To nobody’s great surprise, on June 5, the SEC approved the “Reg BI Package,” which includes a series of new standards governing the fiduciary responsibilities of broker-dealers and investment advisers. The approved items consisted of the Regulation Best Interest – Standard of Conduct for Broker-Dealers; Form CRS Relationship Summary; Standard of Conduct for Investment Advisers; and Interpretation of “Solely Incidental,” all of which seem likely to have considerable impact on the industry going forward.
On June 5, the SEC will hold an Open Meeting to consider whether to adopt certain measures to reform retail investment standards. In this alert, the Best Interest Compliance Team provides a brief preview of the key topics and potential concerns about the proposed standards.
The SEC’s OCIE recently issued a Risk Alert focusing on compliance issues related to Regulation S-P, the primary SEC rule governing compliance practices for privacy notices and safeguard policies for investment advisers and broker-dealers. The Risk Alert summarizes the OCIE’s findings from two-year’s worth of issues identified in deficiency letters to assist investment advisers and broker-dealers in adopting and implementing effective policies and procedures for safeguarding customer records and information pursuant to Regulation S-P.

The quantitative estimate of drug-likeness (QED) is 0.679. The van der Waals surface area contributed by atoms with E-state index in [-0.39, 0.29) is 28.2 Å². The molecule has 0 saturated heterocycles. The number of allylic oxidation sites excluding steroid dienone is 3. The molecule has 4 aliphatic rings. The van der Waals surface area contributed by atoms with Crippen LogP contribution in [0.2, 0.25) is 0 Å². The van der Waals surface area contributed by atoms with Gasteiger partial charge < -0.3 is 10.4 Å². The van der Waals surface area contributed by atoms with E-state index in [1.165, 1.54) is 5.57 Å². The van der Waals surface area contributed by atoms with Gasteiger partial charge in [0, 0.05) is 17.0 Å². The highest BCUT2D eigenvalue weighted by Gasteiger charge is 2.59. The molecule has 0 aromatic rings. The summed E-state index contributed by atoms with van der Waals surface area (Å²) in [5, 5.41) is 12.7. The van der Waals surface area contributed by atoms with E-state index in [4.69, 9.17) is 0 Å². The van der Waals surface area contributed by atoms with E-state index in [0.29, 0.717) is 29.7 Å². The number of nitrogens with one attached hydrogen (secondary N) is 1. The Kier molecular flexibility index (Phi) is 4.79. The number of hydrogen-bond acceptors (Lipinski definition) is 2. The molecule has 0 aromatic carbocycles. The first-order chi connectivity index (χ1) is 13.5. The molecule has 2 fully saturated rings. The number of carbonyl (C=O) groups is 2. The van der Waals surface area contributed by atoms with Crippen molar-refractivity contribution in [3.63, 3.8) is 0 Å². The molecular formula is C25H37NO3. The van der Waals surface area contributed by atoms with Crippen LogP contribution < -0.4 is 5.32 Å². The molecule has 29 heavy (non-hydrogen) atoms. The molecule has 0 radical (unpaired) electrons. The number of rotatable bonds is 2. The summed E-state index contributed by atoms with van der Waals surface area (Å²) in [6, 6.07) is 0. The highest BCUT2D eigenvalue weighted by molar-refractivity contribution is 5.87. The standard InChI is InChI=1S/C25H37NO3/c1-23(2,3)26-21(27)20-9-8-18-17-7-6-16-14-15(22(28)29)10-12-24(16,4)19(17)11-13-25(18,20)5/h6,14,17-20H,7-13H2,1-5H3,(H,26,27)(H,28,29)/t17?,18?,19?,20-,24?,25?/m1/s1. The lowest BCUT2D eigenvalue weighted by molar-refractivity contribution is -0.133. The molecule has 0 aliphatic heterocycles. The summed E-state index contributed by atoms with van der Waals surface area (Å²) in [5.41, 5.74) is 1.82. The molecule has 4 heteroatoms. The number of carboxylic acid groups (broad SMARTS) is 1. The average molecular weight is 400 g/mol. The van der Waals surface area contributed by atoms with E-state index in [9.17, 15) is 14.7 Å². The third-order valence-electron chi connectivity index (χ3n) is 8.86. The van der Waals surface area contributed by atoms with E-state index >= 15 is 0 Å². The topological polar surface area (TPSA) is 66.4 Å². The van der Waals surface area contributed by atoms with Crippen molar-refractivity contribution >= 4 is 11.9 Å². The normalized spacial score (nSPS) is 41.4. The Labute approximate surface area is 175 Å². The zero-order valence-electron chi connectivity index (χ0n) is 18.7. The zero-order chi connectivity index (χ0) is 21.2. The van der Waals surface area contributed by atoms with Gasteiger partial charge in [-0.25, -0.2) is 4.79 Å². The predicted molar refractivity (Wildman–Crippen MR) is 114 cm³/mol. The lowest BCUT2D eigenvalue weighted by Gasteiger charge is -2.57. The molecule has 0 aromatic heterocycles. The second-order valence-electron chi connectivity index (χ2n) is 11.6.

SEC Speaks, the SEC’s annual conference in Washington, D.C., often provides valuable insight into developments at the agency, as well as pronouncements about policy evolution and enforcement priorities. At this year’s conference, “cooperation” emerged as one of the themes that the SEC has been prioritizing over the past year – and is committed to prioritizing in the future. Indeed, the co-directors of the SEC’s Division of Enforcement remarked that, “cooperation is as important now as it has ever been,” and that the “full range” of remedies are available to entities that provide meaningful cooperation to the SEC. Interestingly, the staff emphasized that the SEC is making a concerted effort to use its press releases and orders to highlight the importance, components, and benefits of cooperation – all in an effort to promote earlier, more meaningful, and more … Read More »